Argentina posted a primary fiscal deficit of 105.8 billion pesos (US$3.7 billion), or 0.8% of gross domestic product (GDP) in the first half of 2018, government data showed on Thursday, down 26.7% from the same period last year.1 comment
Argentina’s economy will return to growth in 2019, President Mauricio Macri said on Wednesday, following a year marked by higher-than-expected inflation and a run on the Peso currency that many economists anticipate will lead to a recession.1 comment
Consumer prices rose 3.7% in June in Argentina, official data showed on Tuesday. That brought 12-month inflation to 29.5%, up from 26.3% in the 12 months through May, the INDEC national statistics bureau announced, which makes it the highest monthly recorded figure of the last two years.5 comments
The International Monetary Fund (IMF) expects Argentina’s government debt to peak by the end of 2018 and then fall as the country cuts its deficit as part of its US$50 billion deal with the Fund, according to a document published.7 comments
In an effort to fix a persistent deterioration of relations, the President ordered a 20% rise in the salaries of the Armed Forces. It was a political decision against the fiscal austerity measures that the government promised the IMF to deserve a financial rescue of 50,000 million dollars, but necessary to calm what already threatened to become a serious storm.6 comments
President Mauricio Macri, First Lady Juliana Awada and members of his cabinet attended on Monday, 9 July, the Argentine Independence Day celebrations in the Tucuman Historic House, where 202 years ago the emerging nation cut all ties as a Spanish colony.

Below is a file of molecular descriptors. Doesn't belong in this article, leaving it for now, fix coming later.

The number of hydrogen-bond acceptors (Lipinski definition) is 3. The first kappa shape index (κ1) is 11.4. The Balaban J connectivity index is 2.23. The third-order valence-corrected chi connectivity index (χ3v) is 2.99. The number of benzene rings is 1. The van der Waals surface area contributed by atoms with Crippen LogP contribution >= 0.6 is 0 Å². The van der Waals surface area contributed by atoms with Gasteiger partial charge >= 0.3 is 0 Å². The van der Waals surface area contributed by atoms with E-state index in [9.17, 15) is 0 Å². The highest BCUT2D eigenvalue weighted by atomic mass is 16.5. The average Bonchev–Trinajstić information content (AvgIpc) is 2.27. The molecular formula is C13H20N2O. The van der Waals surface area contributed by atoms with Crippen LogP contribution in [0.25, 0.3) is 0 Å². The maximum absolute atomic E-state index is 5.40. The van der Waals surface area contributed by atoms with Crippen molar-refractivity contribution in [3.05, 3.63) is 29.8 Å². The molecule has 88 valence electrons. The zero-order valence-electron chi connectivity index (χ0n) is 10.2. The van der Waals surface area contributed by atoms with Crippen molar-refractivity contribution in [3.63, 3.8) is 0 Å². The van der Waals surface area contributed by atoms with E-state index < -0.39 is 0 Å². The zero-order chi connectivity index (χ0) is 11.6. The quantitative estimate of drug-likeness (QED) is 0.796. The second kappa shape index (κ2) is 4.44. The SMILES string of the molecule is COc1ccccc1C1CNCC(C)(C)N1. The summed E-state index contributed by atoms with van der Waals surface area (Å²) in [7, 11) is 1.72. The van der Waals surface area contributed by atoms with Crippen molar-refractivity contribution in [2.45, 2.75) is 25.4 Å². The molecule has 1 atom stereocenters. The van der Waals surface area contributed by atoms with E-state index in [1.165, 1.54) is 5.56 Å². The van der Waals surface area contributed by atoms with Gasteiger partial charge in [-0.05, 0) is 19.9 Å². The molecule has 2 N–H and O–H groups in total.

President Mauricio Macri and his cabinet will be celebrating Argentina's Independence Day, Monday 9 July at the Historic House in the northern province of Tucuman, where the declaration was first announced 202 years ago. Contrary to other years there will be no military parade in Tucuman or Buenos Aires, allegedly as a consequence of the strict austerity measures imposed by the Macri administration.
On a residential street corner in Buenos Aires, Van Koning Market sells imported beers to the city’s well-heeled. Since it opened in June last year costs have soared. The peso has plummeted, meaning wholesale prices have shot up. Inflation is running at 26%; the reduction of government subsidies means the monthly electricity bill has risen from 700 pesos to 4,000 pesos (US$ 142).
Argentina's central bank said on Monday that it hiked bank reserve requirements by 3 percentage points, following a hike of three percentage points on June 18 as monetary policymakers seek to calm inflation and end a run on the peso currency. The Peso gained 1.9% on Monday against the dollar.
Argentina will allow fuel retailers to freely set pump prices starting in August, according to an Energy Ministry official familiar with the plan, a move that could encourage badly needed investment in the nation's oil patch but risks worsening sky-high inflation and angering consumers.